Concept note of the 3rd Wittgenstein Conference, IIT Bombay, Mumbai,
November 24-26, 2018
Culture and Value
There are various perspectives to the understanding of culture, the list of which have seen an enviable increase in the last fifty or so years. The phenomenal increase in these perspectives has not only led to refinement in old ways of looking at culture, bringing it down from abstractions of Toynbee and Spengler to concretizations of Durkheim and Sapir, but also led to distinct disciplines specializing in investigating culture itself. Notable among these are cultural studies, sociology, philosophy of culture and anthropology. These disciplines adopt different methodologies to study culture. Looking closely one can claim, however, that these are different and opposing disciplines, as on a more comprehensive level, all these supplement and complement each other in various ways. To study culture in its various dimensions, one needs to adopt a holistic approach towards it which encompasses taking into consideration the relevant perspectives from all these approaches.
Philosophical conception of culture goes beyond the scientifically held views of the cultural historians or anthropologists. Culture is the expression of human being conversing with the universe at large. This dialogue is neither one way, nor monotonous. It is a two-way interaction and is dynamic such that world also has an influence over the culture it interacts with. This mutual interaction makes a culture throbbing and a lively entity, a dynamic process, that lives in spite of all the fluxes and fluctuations that may threaten the foundations of culture.
The aim of the Third WittgensteinConference is to study the fundamental relation between culture and value in general with special reference to Wittgenstein. Wittgenstein has studied human culture in depth and has critiqued what is known as the materialist culture based on the achievements of modern science and technology. He has shown that the culture, which leads man in the right direction, is the spiritual culture based on the eternal values. It is the eternal values, which constitute the core of the spiritual culture of mankind. These values consist in spiritual perfection, love for higher life, peace, harmony, universal brotherhood, love for mankind, etc.
Wittgenstein opposed the modern western civilization towhich he was born. As he remarks “…I have no sympathy for the current of European civilization and do not understand its goals, if it has any”.(Culture and Value, p. 6) The fact that Wittgenstein has no sympathy for the European civilization shows that he is not expecting that this civilization will have desirable results. It is assumed that when human beings become civilized, they make progress. By progress is meant both material and spiritual progress. Magic made way for science, which was a progressive step. Science gave birth to technology which was again a progressive step. But Wittgenstein is unsure about the progress of European civilization. As he remarks “when we think of the world’s future, we always mean the destination it will reach if it keeps going in the direction we can see it going in now; it does not occur to us that its path is not a straight line but a curve, constantly changing direction.”( Culture and Value, p.3. European civilization is not moving in a straight line.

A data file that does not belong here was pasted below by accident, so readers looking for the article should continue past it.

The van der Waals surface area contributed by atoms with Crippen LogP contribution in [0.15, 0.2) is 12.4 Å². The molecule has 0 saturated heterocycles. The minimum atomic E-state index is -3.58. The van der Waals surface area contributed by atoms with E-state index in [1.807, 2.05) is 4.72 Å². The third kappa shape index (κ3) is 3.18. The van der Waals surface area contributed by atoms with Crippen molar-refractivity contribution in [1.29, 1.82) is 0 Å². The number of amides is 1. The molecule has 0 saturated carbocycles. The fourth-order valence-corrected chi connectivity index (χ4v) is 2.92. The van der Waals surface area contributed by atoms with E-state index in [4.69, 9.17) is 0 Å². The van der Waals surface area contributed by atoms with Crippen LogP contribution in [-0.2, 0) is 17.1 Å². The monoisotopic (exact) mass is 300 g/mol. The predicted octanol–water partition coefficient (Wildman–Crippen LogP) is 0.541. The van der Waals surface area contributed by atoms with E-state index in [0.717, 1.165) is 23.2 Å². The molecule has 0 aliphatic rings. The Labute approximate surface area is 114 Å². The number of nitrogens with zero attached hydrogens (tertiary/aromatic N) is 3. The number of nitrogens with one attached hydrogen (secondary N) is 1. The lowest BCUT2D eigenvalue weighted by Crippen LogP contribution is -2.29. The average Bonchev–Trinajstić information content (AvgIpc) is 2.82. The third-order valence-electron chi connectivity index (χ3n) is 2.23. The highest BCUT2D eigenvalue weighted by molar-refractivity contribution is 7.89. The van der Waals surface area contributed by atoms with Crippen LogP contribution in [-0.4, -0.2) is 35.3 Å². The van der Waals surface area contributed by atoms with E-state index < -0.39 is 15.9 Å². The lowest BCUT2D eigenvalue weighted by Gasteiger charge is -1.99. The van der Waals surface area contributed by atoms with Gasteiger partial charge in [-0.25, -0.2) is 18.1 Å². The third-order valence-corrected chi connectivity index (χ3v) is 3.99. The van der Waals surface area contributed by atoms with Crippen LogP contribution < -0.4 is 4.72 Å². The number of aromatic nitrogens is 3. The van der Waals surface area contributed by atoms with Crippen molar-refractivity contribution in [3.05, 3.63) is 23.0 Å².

Wittgenstein protested against the western civilization. What are the aspects of civilization he opposes? Consider his remarks, “ The sprit of this civilization (European) makes itself manifest in the industry, architecture and music of our time, in its facism and socialism, and it is alien and uncongenial to the author”.( Culture and Value, p. 6). Wittgenstein clearly rejects industrial civilization of the West. It is the industrial revolution that brought an end to the pre-modern Europe. Modern age was the product of industrial revolution. Industrial age has its own impact on the art, and architecture of Europe. Therefore, Wittgenstein rejects the art, music and architecture which was the result of industrial revolution. He felt that Western civilization was drawing man away from God, away from what is eternal. As he remarked “It is very remarkable that we should be inclined to think of civilization – houses, trees and cars, etc. – as something man from his origins, from what is lofty and eternal, etc. Our civilized environment, along with its trees and plants, strikes us then as though it were cheaply wrapped in cellophane and isolated from everything, great from God.” (Culture and Value, p. 50).
Wittgenstein’s perspective on culture and value as presented in his classic work Culture andValue has great relevance for our times because it contains his seminal thoughts on culture, value, history, art, literature, music, science , technology and many other aspects of culture. This conference intends to focus on the different aspects of the central theme of culture and value in Wittgenstein’s writings , especially in Culture and Value.
Papers are invited from the participants on any of the following sub-themes is not more than ten pages in double space.
Wittgenstein’s notionof culture and value
Wittgenstein’s critique of modern Western Culture
Eternal vrs. Non-eternal Values
Art, Architecture,Music and Literature
Ethics, Religion and Culture
Society and Culture
Science, Technology and Culture
History and Progress
Gandhi and Wittgenstein on modern Western Culture
Wittgenstein and Tagore on Culture and Value